Editor’s note – This is the second article in our series about quilt judge expectations and solutions to the most commonly cited areas for improvement. To view the first article about getting your quilt safely to the show, click here.
As a quilt show contestant, we muster up our courage and put our best quilting efforts on display for all to see. And we simultaneously expose our quilts to the critique of complete strangers who are tasked with finding flaws in our work and comparing it to others.
Though winning a ribbon or receiving recognition for a job well done is a great bonus, the biggest advantage to entering a show is learning from the constructive comments judges share with entrants and becoming a better quilter.
While a quilt is comprehensively evaluated during the judging process, the criteria used to differentiate entries fall under three main categories that we will explore in our series:
- General appearance
The term “general appearance” refers to the physical properties of a quilt. Evaluating the quilt’s general appearance can also apply to how well it meets the criteria in a category. Always read entry instructions carefully to ensure your quilt fits the guidelines. Before you close the box on your entry, answer these questions:
Is the quilt clean?
A quilt can be flawlessly constructed and beautifully designed, but if it arrives covered in cat hair or with an offensive odor it may not even make it to the judging room.
TIP: Use a sticky lint roller over the entire front and back of your quilt. This not only picks up pet hair but it also will pull up loose threads or thread tails you forgot to trim.
TIP: Try airing your quilt outside on a calm, sunny day. Place a bedsheet on the ground, then place your quilt on top of the sheet. Next add another sheet on top to protect the quilt. Weigh the corners of the sheet down and let Mother Nature help remove the nasty smell.
TIP: Quilters have also had some success by putting a bar of soap in a sealed bag with the quilt to remove odors. Another option is to use a fabric freshener product (check for color-fastness first).
Be cautious before washing a quilt before a competition. It can dramatically change the “hand” or feel of the quilt, it can cause shrinkage or distortion, and it can even cause color bleeding.
TIP: If you must wash a quilt, use a soap designed specifically for delicate fabrics such as Orvus Quilt Soap. Do not agitate the quilt in a washer; instead fill the washer drum with cold water and then gently hand-submerse the quilt, allowing it to soak. Next drain the water from the tub and use gentle spin to remove water from the quilt. Water-soaked quilts will be heavy! Gently lift it from the drum to avoid straining the quilting stitches and patchwork. Carefully spread it out over a bed sheet to air dry. You may choose to “block” the quilt at this point (we’ll cover blocking in an upcoming article in this series.)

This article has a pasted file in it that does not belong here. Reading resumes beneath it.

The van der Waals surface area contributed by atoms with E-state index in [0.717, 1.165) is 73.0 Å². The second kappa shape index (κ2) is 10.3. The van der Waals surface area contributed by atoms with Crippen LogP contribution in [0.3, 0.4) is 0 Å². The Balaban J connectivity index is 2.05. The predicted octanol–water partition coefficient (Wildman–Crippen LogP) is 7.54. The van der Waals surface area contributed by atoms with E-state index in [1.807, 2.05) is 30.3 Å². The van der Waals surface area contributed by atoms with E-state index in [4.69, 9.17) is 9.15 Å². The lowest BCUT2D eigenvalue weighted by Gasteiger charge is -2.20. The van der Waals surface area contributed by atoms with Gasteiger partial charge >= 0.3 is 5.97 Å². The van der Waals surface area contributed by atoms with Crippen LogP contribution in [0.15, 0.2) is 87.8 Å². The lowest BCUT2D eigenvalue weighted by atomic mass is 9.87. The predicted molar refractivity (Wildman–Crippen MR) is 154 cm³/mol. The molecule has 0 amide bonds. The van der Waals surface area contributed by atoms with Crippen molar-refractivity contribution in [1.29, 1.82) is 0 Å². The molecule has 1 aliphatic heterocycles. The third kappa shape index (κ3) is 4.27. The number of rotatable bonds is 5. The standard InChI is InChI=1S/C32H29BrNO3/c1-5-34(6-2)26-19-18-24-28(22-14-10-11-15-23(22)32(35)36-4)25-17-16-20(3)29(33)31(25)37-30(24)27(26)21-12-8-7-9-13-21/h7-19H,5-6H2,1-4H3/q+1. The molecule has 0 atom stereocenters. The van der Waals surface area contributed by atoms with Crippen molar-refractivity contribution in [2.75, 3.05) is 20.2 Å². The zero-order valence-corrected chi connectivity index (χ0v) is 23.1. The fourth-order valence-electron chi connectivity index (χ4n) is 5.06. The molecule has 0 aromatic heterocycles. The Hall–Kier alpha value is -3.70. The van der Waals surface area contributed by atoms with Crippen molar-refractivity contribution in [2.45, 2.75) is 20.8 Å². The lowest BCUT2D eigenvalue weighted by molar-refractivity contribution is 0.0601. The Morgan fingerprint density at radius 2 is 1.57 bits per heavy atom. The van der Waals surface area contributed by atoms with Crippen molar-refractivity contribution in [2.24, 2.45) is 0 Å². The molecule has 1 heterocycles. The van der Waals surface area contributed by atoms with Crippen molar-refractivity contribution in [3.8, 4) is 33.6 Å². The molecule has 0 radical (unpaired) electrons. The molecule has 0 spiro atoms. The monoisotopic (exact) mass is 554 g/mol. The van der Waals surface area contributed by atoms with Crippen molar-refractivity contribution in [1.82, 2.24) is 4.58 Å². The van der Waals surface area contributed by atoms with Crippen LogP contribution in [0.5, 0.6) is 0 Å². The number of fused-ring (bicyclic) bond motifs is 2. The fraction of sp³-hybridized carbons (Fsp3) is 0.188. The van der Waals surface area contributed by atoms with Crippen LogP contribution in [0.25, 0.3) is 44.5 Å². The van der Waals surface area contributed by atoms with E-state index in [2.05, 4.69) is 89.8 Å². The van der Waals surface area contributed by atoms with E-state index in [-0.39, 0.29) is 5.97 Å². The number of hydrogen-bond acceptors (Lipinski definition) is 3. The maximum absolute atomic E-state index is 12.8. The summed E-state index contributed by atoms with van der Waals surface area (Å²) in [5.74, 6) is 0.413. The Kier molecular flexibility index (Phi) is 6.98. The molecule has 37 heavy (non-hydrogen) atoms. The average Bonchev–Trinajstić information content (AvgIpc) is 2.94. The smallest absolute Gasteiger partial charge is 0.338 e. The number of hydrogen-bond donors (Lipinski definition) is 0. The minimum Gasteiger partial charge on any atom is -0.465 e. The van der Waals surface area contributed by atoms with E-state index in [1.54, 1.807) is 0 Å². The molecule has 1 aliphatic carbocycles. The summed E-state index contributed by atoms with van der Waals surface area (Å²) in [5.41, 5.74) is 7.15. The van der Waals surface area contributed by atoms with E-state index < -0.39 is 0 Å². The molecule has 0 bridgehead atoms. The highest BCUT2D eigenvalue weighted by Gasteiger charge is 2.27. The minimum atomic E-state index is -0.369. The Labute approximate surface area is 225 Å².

Is the fabric bleeding?
Bleeding is color migration from one section to another. Fabric can bleed when the dye is not completely removed from the fabric. Hand-dyed fabric, batiks, and even commercial fabrics can bleed.
TIP: To reduce the chance of bleeding, prewash your fabric before using it in a quilt if you are concerned about color transfer. Use a dye fixative such as Retayne (available at quilt shops and online) before using the fabric for the first time to “set” the dye. Fabrics treated with Retayne must be able to withstand hot water up to 140 degrees. Be sure to follow label instructions carefully.
TIP: If the bleeding has already occurred, you may be able to remove it by soaking the quilt for several hours in hot water mixed with a mild dishwashing detergent such as Dawn Ultra Free and Gentle. This detergent has no dyes or perfumes, but contains surfactants that suspend the dye in the water, preventing it from settling back on to the quilt. Quilters report good results with this product.
TIP: For mild bleeding, try using a color-catcher product from the laundry aisle while soaking the quilt. Do not dry the quilt until as much of the dye as possible has been removed. Depending on the severity of the bleed and whether the dye was heat-set by a dryer, it may not all come out.
Is the batting bearding?
“Bearding” refers to a situation where batting fibers have migrated through the surface or back of a quilt.
TIP: Choose batting that has been bonded or needle punched to reduce the chance of bearding. Look for batting with consistent, even density across the entire piece. Avoid batting that is particularly bumpy or full of slubs. (A slub is a thick ball or bump on the batting; your needle may not be able to penetrate the slub so it will push it out the back of the quilt instead). Also, be sure to match the batting color to the quilt. A dark quilt with lots of white fibers pulling out of it will not fare well in the “General Appearance” category.
TIP: Be sure to place the batting with the right side facing up as you layer the quilt together. This ensures that your needle will penetrate the batting the same way it was needle punched, reducing the chance that the needle will drag batting fibers out with it as you quilt. Not sure which is the “right side” of the batting? Click here to learn more.
TIP: Always begin quilting with a new needle, and replace it often. A dull needle will push batting fibers out the back of your quilt. Hint: If you see batting poking out of every needle hole on your quilt, the cause is almost always a dull or burred needle. But if you only see random dots of batting poking out, the problem relates to the batting itself (such as the needle hitting a slub in the batting.)